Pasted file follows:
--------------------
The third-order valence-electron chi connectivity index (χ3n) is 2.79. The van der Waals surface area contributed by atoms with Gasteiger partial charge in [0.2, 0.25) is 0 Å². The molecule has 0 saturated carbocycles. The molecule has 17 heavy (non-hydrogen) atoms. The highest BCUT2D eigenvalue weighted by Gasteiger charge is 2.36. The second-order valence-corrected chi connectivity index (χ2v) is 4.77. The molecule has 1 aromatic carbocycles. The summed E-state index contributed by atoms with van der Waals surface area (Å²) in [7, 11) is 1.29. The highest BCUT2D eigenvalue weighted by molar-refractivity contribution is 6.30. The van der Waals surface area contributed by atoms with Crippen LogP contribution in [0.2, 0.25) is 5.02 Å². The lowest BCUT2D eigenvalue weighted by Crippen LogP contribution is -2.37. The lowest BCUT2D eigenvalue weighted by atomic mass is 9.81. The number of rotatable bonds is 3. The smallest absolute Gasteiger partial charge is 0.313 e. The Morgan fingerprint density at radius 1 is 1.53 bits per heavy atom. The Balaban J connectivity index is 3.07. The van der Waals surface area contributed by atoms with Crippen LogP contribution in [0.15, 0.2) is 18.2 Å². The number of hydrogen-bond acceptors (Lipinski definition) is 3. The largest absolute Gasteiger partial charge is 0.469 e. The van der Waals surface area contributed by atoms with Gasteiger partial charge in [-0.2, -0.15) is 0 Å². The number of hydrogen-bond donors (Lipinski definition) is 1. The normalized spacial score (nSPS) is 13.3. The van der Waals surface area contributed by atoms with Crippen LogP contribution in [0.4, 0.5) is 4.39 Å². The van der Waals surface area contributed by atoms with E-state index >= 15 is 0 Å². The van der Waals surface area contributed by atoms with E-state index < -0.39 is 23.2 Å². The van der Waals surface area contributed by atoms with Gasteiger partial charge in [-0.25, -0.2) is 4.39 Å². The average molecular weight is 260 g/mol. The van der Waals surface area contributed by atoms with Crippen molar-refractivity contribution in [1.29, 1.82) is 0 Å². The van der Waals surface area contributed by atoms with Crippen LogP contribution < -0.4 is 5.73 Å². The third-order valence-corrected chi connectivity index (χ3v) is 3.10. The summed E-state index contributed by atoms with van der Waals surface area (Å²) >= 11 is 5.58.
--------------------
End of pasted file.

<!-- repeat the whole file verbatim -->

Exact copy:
The third-order valence-electron chi connectivity index (χ3n) is 2.79. The van der Waals surface area contributed by atoms with Gasteiger partial charge in [0.2, 0.25) is 0 Å². The molecule has 0 saturated carbocycles. The molecule has 17 heavy (non-hydrogen) atoms. The highest BCUT2D eigenvalue weighted by Gasteiger charge is 2.36. The second-order valence-corrected chi connectivity index (χ2v) is 4.77. The molecule has 1 aromatic carbocycles. The summed E-state index contributed by atoms with van der Waals surface area (Å²) in [7, 11) is 1.29. The highest BCUT2D eigenvalue weighted by molar-refractivity contribution is 6.30. The van der Waals surface area contributed by atoms with Crippen LogP contribution in [0.2, 0.25) is 5.02 Å². The lowest BCUT2D eigenvalue weighted by Crippen LogP contribution is -2.37. The lowest BCUT2D eigenvalue weighted by atomic mass is 9.81. The number of rotatable bonds is 3. The smallest absolute Gasteiger partial charge is 0.313 e. The Morgan fingerprint density at radius 1 is 1.53 bits per heavy atom. The Balaban J connectivity index is 3.07. The van der Waals surface area contributed by atoms with Crippen LogP contribution in [0.15, 0.2) is 18.2 Å². The number of hydrogen-bond acceptors (Lipinski definition) is 3. The largest absolute Gasteiger partial charge is 0.469 e. The van der Waals surface area contributed by atoms with Gasteiger partial charge in [-0.2, -0.15) is 0 Å². The number of hydrogen-bond donors (Lipinski definition) is 1. The normalized spacial score (nSPS) is 13.3. The van der Waals surface area contributed by atoms with Crippen LogP contribution in [0.4, 0.5) is 4.39 Å². The van der Waals surface area contributed by atoms with E-state index >= 15 is 0 Å². The van der Waals surface area contributed by atoms with E-state index < -0.39 is 23.2 Å². The van der Waals surface area contributed by atoms with Gasteiger partial charge in [-0.25, -0.2) is 4.39 Å². The average molecular weight is 260 g/mol. The van der Waals surface area contributed by atoms with Crippen molar-refractivity contribution in [1.29, 1.82) is 0 Å². The van der Waals surface area contributed by atoms with Crippen LogP contribution < -0.4 is 5.73 Å². The third-order valence-corrected chi connectivity index (χ3v) is 3.10. The summed E-state index contributed by atoms with van der Waals surface area (Å²) >= 11 is 5.58.